The Mighty Oaks of Britain
Oak trees live longer than all other native trees and support a greater variety of wildlife than any other species in our islands. Even when they die, they still give food and protection.
From the top of its spreading crown to the ends of its roots, which can extend as far below the ground as its branches reach into the sky. The oak tree provides shelter and food for hundreds of different organisms. Like a crowded highrise block, the oak is inhabited at every level: birds and squirrels build nests in the crown, insects such as wasps, moths. Beetles and weevils devour the leaves; ivy, mistletoe, lichens, mosses, algae and fungi invade the branches and bark; birds, insects and mammals feed on the acorns. Even the roots of the young oak are sought out by such insects as weevils and, as the oak lets in quite a lot of light through its leaves, flowering plants grow underneath it.
You may think that the oak must be quickly overpowered by this invasion of wildlife, but once a sapling becomes established the oak can live for up to 800 years, continuing to act as host to this multitude of creatures. In fact the oak has adapted itself so successfully in temperate regions that there are over 450 different species of oak in the world. Several of these oaks grow in Britain and Ireland, but only two, the pedunculate (also known as the common or English oak) and the sessile (durmast) oak are native to our islands. It is not always easy to tell the difference between them.
When it is growing in the open, the pedunculate oak is gnarled and tends to have lower, more horizontal and wider-spreading branches, so that the main trunk is hidden beneath a mass of boughs and leaves. The sessile oak has a straighter, less gnarled trunk, with branches growing from higher up.
You are likely to come across woods where both species of oak are growing, often among other trees. The huge forests of Epping and the New Forest are typical of such mixed woods. Here it is more difficult to distinguish the two species. For example, when the pedunculate oak competes for light with other trees it may lose some of its broad shape. To make it even more confusing, one species is frequently fertilized by the other and the result is a hybrid with characteristics of both species.
If you get close to a true sessile or pedunculate oak, however, you should be able to tell them apart quite easily.
The leaves of the pedunculate oak are pale green and virtually hairless, with two obvious ‘ear-lobes’ (auricles) at the base. They have deep, rounded indentations all round. In autumn, acorns grow on long stalks called peduncles — hence its name.
The leaves of the sessile oak are dark green, have no auricles and the indentations are not so deep. Leaves grow on long stalks and have a few hairs on the midrib of the underside. Unlike the pedunculate, the sessile acorns sit on the twig.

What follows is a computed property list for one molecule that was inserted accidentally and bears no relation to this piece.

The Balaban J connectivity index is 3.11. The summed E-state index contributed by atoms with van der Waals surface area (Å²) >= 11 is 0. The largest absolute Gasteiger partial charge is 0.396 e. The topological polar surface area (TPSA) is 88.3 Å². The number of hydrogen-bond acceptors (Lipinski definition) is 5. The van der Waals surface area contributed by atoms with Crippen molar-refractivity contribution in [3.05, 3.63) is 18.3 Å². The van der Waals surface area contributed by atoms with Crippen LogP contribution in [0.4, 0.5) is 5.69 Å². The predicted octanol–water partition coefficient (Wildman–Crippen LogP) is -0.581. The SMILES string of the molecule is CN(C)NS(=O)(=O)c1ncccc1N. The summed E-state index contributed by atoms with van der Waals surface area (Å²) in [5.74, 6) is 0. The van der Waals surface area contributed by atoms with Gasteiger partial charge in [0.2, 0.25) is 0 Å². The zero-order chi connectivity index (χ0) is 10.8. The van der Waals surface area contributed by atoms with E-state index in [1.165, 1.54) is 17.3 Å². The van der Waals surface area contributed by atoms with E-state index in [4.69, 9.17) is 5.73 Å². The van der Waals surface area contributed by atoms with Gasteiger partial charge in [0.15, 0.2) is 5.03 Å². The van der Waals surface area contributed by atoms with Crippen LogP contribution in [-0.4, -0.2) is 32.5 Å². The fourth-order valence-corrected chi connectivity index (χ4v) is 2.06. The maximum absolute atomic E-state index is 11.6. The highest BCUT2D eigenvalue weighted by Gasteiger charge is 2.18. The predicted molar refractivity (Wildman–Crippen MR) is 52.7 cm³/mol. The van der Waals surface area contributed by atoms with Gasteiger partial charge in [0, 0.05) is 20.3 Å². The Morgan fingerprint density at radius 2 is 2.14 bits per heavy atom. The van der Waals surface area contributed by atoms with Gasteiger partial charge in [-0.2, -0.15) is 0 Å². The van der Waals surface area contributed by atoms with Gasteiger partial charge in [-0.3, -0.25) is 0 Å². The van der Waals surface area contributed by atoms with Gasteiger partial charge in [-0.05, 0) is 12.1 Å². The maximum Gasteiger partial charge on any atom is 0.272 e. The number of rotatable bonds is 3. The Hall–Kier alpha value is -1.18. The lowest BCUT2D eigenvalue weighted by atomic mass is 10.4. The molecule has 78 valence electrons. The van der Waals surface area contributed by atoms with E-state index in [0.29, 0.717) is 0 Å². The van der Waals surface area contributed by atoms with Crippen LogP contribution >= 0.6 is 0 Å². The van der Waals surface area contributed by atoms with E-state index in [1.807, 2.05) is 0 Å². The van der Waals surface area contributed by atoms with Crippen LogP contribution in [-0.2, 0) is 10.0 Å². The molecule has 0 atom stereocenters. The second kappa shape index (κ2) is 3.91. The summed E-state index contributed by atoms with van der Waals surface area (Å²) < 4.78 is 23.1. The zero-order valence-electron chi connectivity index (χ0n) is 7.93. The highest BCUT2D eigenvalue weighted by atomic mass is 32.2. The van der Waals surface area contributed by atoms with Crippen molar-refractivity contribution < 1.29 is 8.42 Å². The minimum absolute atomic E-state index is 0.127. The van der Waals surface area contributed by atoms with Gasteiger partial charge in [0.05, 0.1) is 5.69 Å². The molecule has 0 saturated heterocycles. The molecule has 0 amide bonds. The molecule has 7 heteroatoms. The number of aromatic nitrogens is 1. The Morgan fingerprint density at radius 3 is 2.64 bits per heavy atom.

Pedunculate oak woodlands are the most common, and are usually found on heavy clay soils throughout lowland Britain. The pedunculate oaks at Bagshot in Surrey and Hovingham, North Yorkshire, are well worth a visit. Sessile woodlands are found in the highland areas of Britain and usually occur on shallow acid soils. The Birkrigg and Keskadale oaks south west of Keswick in the Lake District are excellent examples of ‘pure’ sessile woodlands.
Trees are flowering plants but many of theirare not spectacular. Large or colourful and the oaks are no exception. Inconspicuous female catkins (flowers) are pollinated by the wind-carried pollen grains from male catkins (so large petals needed to attract insects for pollination are unnecessary). The oak’s acorn crop varies from year to year—in a bumper year each tree can produce as many as 50,000 acorns. But few of the hundreds of thousands that fall every year grow into full-sized trees. Acorns start to form in early summer (the warmer the summer the larger the acorns), and then during a few weeks of early autumn they fall to form a dense carpet. They do not stay long on the ground for they are seized by hordes of birds and animals, either to be eaten or stored away for the winter. Jays and squirrels in particular bury them (sometimes quite a distance from the wood) and then forget about them. This is one of the ways the oak is spread across the countryside.
Oak woods covered much of Britain in medieval times and our ancestors quickly discovered that oak made good fuel. The sessile oak was also valued for its acorns. From the Middle Ages until the 18th century people drove their pigs into the oak woods on common land to feed on the abundant acorns. Indeed, one way of assessing and comparing the size of each manor’s forest was to count the number of grazing pigs that could be supported. Such grazing rights still exist today in the New Forest in Hampshire.
Oak wood was used extensively for ship-building and many parks, such as Regents Park and Greenwich Park in London, were planted especially to supply the Royal and Merchant navies. Oak wood was used extensively for supporting beams in country cottages and is still used by builders today.